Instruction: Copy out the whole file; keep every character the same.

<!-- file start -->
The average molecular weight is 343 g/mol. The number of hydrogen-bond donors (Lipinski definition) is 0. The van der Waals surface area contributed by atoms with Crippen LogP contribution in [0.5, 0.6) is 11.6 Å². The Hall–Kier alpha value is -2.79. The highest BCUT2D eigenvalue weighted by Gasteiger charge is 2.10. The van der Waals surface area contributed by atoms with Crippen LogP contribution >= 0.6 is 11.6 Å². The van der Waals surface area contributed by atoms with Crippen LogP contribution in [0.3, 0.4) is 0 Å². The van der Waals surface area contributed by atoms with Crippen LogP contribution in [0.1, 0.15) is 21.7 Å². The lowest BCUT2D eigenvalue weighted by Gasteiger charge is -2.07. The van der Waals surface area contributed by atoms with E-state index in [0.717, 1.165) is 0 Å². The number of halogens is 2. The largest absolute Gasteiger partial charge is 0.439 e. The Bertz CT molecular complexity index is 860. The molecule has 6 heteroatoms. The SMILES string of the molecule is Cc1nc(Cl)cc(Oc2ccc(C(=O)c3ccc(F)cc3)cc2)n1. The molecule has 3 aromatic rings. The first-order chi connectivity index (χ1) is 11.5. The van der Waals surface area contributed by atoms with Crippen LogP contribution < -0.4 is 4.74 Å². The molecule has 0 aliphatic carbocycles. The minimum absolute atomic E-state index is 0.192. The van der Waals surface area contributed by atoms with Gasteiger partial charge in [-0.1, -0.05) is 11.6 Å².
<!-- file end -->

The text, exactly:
The average molecular weight is 343 g/mol. The number of hydrogen-bond donors (Lipinski definition) is 0. The van der Waals surface area contributed by atoms with Crippen LogP contribution in [0.5, 0.6) is 11.6 Å². The Hall–Kier alpha value is -2.79. The highest BCUT2D eigenvalue weighted by Gasteiger charge is 2.10. The van der Waals surface area contributed by atoms with Crippen LogP contribution >= 0.6 is 11.6 Å². The van der Waals surface area contributed by atoms with Crippen LogP contribution in [0.3, 0.4) is 0 Å². The van der Waals surface area contributed by atoms with Crippen LogP contribution in [0.1, 0.15) is 21.7 Å². The lowest BCUT2D eigenvalue weighted by Gasteiger charge is -2.07. The van der Waals surface area contributed by atoms with E-state index in [0.717, 1.165) is 0 Å². The number of halogens is 2. The largest absolute Gasteiger partial charge is 0.439 e. The Bertz CT molecular complexity index is 860. The molecule has 6 heteroatoms. The SMILES string of the molecule is Cc1nc(Cl)cc(Oc2ccc(C(=O)c3ccc(F)cc3)cc2)n1. The molecule has 3 aromatic rings. The first-order chi connectivity index (χ1) is 11.5. The van der Waals surface area contributed by atoms with Crippen LogP contribution < -0.4 is 4.74 Å². The molecule has 0 aliphatic carbocycles. The minimum absolute atomic E-state index is 0.192. The van der Waals surface area contributed by atoms with Gasteiger partial charge in [-0.1, -0.05) is 11.6 Å².